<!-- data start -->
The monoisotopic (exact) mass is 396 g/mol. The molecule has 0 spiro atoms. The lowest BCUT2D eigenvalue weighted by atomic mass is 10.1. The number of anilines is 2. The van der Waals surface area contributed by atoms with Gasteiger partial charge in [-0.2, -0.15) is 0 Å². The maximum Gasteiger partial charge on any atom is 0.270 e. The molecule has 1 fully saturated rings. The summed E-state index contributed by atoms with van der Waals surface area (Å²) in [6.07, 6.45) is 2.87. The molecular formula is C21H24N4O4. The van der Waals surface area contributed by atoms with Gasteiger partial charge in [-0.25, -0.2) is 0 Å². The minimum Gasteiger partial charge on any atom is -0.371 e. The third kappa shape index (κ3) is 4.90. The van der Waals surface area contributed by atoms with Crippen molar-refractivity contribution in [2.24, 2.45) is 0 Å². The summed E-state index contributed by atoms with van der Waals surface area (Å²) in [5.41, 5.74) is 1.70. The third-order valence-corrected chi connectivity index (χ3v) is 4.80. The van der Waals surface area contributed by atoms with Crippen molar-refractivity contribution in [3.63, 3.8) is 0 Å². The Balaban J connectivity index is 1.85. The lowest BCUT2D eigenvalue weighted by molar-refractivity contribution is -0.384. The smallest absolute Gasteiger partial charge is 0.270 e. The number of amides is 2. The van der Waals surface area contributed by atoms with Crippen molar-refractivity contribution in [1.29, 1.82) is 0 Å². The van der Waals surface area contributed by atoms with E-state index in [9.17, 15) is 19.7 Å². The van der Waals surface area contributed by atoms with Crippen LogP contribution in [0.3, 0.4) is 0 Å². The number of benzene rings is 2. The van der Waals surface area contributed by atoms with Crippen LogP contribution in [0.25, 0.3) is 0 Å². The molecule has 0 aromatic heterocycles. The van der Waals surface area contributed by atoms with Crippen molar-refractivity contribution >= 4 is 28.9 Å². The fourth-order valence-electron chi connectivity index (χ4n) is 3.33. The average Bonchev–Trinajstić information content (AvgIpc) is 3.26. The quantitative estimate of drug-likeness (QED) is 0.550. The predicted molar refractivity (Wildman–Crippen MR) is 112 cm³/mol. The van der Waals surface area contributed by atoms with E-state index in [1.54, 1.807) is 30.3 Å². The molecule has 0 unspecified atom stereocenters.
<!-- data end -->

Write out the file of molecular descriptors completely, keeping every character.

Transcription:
The monoisotopic (exact) mass is 396 g/mol. The molecule has 0 spiro atoms. The lowest BCUT2D eigenvalue weighted by atomic mass is 10.1. The number of anilines is 2. The van der Waals surface area contributed by atoms with Gasteiger partial charge in [-0.2, -0.15) is 0 Å². The maximum Gasteiger partial charge on any atom is 0.270 e. The molecule has 1 fully saturated rings. The summed E-state index contributed by atoms with van der Waals surface area (Å²) in [6.07, 6.45) is 2.87. The molecular formula is C21H24N4O4. The van der Waals surface area contributed by atoms with Gasteiger partial charge in [-0.25, -0.2) is 0 Å². The minimum Gasteiger partial charge on any atom is -0.371 e. The third kappa shape index (κ3) is 4.90. The van der Waals surface area contributed by atoms with Crippen molar-refractivity contribution in [2.24, 2.45) is 0 Å². The summed E-state index contributed by atoms with van der Waals surface area (Å²) in [5.41, 5.74) is 1.70. The third-order valence-corrected chi connectivity index (χ3v) is 4.80. The van der Waals surface area contributed by atoms with Crippen molar-refractivity contribution in [3.63, 3.8) is 0 Å². The Balaban J connectivity index is 1.85. The lowest BCUT2D eigenvalue weighted by molar-refractivity contribution is -0.384. The smallest absolute Gasteiger partial charge is 0.270 e. The number of amides is 2. The van der Waals surface area contributed by atoms with Crippen molar-refractivity contribution in [1.29, 1.82) is 0 Å². The van der Waals surface area contributed by atoms with E-state index in [9.17, 15) is 19.7 Å². The van der Waals surface area contributed by atoms with Crippen LogP contribution in [0.3, 0.4) is 0 Å². The number of benzene rings is 2. The van der Waals surface area contributed by atoms with Crippen LogP contribution in [0.25, 0.3) is 0 Å². The molecule has 0 aromatic heterocycles. The van der Waals surface area contributed by atoms with Crippen molar-refractivity contribution >= 4 is 28.9 Å². The fourth-order valence-electron chi connectivity index (χ4n) is 3.33. The average Bonchev–Trinajstić information content (AvgIpc) is 3.26. The quantitative estimate of drug-likeness (QED) is 0.550. The predicted molar refractivity (Wildman–Crippen MR) is 112 cm³/mol. The van der Waals surface area contributed by atoms with E-state index in [1.54, 1.807) is 30.3 Å². The molecule has 0 unspecified atom stereocenters.